sociology has repetitively followed the „paradigm” of „institutional motives”.
Ignoring the fact that clinicians will usually try to heal their patients, and
inspired by R Kuhn’s triumphant theories, theses researchers have decided
that the use of clinical categories or therapeutic techniques is mainly a ques-
tion of power. Individual motives were thus considered as being of little rele-
vance, as compared to the idea that competition between „scientific groups”
and downright ambition will always structure the personal implication of a
man, no matter what his scientific engagements may be. As a result the histo-
ry of clinical categories, for instance monomania, has been drained of their
practical significance; the human conflicts have been seen solely as conflicts of
François Sauvagnat: Recent challenges of psychoanalytic therapies
power, to such an extent that the succession of concepts has become an incon-sistent series, „full of noise and fury”. It doesn’t seem to occur to some of thesehistorians that the original definition of monomania, i.e. partial madness,could have some sort of practical and clinical meaning. The history of clinicalresearch and practices is now seen as an evolutionist domain, and the survivalof the fittest is conceived as its only prevailing law. History, at the turn of the19th century, had become a critical domain, in the sense of the Neo-kantians;a century later, it seems to have become the mere justification of industrialstrategies. Amazingly few clinicians (for instance Berrios) dare to counterthese unwarranted pretensions.
A curious alternative has recently appeared on the scene: as the personal
motives of clinicians and researchers were no longer understandable, could
they not simply be understood as evil? A curious sect has recently come forth,
pompously dubbing themselves „Freud scholars”, who pretended to track
down the real motives of the creator of psychoanalysis: Freud simply wanted
his patients to get worse. Animated by tenebrous instincts, craving to win social
recognition, devoid of minimal human sensitivity, Freud is portrayed as having
lied on his results and on the biographies of his patients. The complexity of
cases, the complexity of symptoms, could thus be reduced and simplified into
an all-pervading doubt. Hasn’t he expressed doubts on his own capacity as a
therapist? Hasn’t he declared that he was „like Moses”? Freud’s doubts could
then be reduced to a horrible secret, that of a wicked man. Nowhere have the
„resistances against psychoanalysis” expressed themselves so crudely as in the
recent conspirationist prose of the „Freud bashers”. But the very fact that most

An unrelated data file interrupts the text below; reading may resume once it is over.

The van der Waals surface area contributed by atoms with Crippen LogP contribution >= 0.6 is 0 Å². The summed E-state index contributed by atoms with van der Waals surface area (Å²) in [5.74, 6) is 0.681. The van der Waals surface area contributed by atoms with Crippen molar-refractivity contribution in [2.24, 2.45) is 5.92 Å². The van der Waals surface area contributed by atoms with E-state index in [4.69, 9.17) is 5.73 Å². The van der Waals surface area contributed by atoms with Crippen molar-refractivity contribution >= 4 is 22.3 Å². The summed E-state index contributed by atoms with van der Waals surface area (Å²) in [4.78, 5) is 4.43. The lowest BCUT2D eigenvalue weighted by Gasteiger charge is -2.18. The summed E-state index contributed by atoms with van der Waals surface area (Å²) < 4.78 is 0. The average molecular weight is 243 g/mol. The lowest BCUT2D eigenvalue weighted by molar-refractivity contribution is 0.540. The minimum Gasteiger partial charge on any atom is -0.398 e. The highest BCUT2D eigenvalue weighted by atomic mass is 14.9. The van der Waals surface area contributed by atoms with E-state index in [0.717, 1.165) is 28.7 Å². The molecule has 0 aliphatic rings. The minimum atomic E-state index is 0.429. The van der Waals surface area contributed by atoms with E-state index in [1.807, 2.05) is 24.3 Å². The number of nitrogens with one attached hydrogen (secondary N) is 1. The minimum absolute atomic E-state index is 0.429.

of them come from a precise cultural domain can be taken as a precious indi-
cation of the value of their criticism. In a famous book, a Canadian historian
of psychiatry, Edward Shorter, remarked that psychoanalysis has never really
been welcome in the USA, and that in spite of what has been frequently stat-
ed, it has never been deeply accepted outside „Jewish and Feminist circles”.
The gross exaggerations that are so frequent in the rhetoric of the Freud-bash-
ers can rightfully be considered as a trademark of a certain form of ethnocen-
trism, especially in some North-American protestant circles. Freud’s insistence
on the role of sexual drives, the way he valued confession, his attacks on reli-
gions, his views on ethics, frontally contradicted this puritan and predestina-
tionist tradition. The very fact that other cultural domains avoided to criticise
his theories too frontally, and even, in the case of West-European liberal
Christianity (French Catholic and Reformed and recent German Katholische
and Evangelische Kirche), significant portions have repetitively tried to recon-
cile their doctrines with Freudianism, can also be seen as a confirmation of this
Biological research has dramatically developed in the last decades, opening
new fields of research but giving little unambiguous results. In a domain that
traditionally overlapped psychological and biological research, psychosomatic
symptomatology, it has become usual to consider disorders in terms of neuro-
psycho-endocrino-immunology, as the main regulation systems of the human
body have proven to be deeply connected with each other. But such a complex
approach probably sounded discouraging to researchers eager to touch a wide
public, and the reductionist approaches, popularized by the mass-media (the
„discoveries” of dozens of „candidate genes” have been trumpeted to be the
„cause” of mental diseases in the last two decades, with hardly more positive
result than ideological discourses encouraging political deciders to pour more
funds into biological research) have failed to demonstrate clear-cut causalities
in most cases. A notable quantity of biological research has therefore adopted
a „lateral” strategy, in their attempts to establish a „forced relationship”
between a psychopathological phenomenon and a single biological mechanism.
In this kind of reductionist approach, researchers content themselves with
establishing a link between the activation or inactivation of a certain cerebral
region and a known pathology to declare that they have found the biological
cause of this disorder, which should eliminate alternative explanations. This